Carly Shappard wanted a credential that would prepare her to counsel families concerning their child’s development issues. Her career goals led her to Ball State’s online master’s in applied behavior analysis.
I enjoy watching the progress of the clients when they start doing things independently.
A MEANINGFUL CAREER CHANGE
As a preschool teacher, Carly Shappard enjoyed parent-teacher conferences as much as any of her teaching tasks.
But she didn’t always feel prepared to talk to parents about their children’s developmental issues.
That’s when she enrolled in Ball State’s master’s in applied behavior analysis (ABA) with an emphasis in autism. She was ready for a career change and the credentials to counsel families regarding interventions, if necessary.
“The ABA program gave me a different view on the functions of each child’s behaviors,” says Shappard, who is an ABA therapist in Indianapolis. “I was able to understand why certain behaviors occurred and think of proactive ways to decrease the chances they would happen.”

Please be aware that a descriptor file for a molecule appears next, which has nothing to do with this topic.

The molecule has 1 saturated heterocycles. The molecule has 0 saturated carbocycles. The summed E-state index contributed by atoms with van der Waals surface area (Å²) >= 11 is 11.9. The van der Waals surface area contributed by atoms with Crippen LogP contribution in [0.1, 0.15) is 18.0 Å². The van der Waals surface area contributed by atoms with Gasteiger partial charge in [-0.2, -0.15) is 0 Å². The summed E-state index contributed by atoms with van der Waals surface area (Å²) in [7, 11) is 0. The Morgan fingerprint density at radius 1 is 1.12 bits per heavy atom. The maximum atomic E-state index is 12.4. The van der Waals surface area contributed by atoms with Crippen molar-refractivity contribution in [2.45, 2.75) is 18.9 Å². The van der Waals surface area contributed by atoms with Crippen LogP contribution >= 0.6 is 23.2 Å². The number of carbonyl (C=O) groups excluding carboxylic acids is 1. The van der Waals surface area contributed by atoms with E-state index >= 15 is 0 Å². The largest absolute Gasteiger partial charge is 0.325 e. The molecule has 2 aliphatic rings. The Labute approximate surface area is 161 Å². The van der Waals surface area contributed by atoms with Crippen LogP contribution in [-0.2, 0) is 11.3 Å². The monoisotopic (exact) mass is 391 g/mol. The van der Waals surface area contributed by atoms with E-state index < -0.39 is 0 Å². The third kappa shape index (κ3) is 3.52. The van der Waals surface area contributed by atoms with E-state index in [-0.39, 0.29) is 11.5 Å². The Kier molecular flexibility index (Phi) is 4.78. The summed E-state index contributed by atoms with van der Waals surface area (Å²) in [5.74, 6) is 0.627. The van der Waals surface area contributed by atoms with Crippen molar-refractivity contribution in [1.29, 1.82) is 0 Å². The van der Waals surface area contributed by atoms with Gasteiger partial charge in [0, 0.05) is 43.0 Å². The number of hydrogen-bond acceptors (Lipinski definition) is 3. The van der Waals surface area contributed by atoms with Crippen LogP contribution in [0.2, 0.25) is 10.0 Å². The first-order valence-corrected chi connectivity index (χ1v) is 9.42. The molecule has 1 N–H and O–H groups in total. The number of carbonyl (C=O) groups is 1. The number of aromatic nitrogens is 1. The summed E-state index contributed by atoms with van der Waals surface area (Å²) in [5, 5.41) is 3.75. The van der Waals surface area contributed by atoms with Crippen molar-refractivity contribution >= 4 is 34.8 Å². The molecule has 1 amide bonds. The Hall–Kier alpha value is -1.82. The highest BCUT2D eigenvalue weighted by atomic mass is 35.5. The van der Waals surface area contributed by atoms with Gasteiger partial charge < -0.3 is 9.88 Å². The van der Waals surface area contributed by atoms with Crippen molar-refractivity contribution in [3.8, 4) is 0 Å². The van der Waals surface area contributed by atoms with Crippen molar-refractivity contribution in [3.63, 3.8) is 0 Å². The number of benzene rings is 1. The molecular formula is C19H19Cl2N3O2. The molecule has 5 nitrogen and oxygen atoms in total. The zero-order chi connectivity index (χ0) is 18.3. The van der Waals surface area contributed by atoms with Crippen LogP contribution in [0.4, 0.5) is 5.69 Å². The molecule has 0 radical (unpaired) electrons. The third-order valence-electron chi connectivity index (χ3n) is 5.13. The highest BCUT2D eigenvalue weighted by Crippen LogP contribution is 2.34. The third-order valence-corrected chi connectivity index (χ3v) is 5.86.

BECOMING BOARD CERTIFIED
A 2014 graduate of the master’s in ABA, Shappard was eligible to take the Board Certified Behavior Analyst (BCBA) exam to become a board certified practitioner when she finishes the 1,500 field experience hours required of all ABA students.
In her current role as a therapist, Shappard works with three clients in their school and home settings, helping them develop daily living skills, appropriate peer and adult interaction, and for younger clients, appropriate toy play.
“I enjoy watching the progress of the clients when they start doing things independently,” she says. “I also enjoy watching a child start imitating another peer.”
BALANCING SCHOOL AND LIFE
Because the program was offered completely online, Shappard could balance roles as a student, wife, mother, and full-time teacher. “I could do most of my schoolwork after my son went to sleep,” says Shappard, who also earned graduate certificates in applied behavior analysis and autism.
She admits she was nervous at the beginning of the program because of her test anxieties. What helped, says Shappard, was how online classes gave studetns a block of days during which they can take quizzes and tests.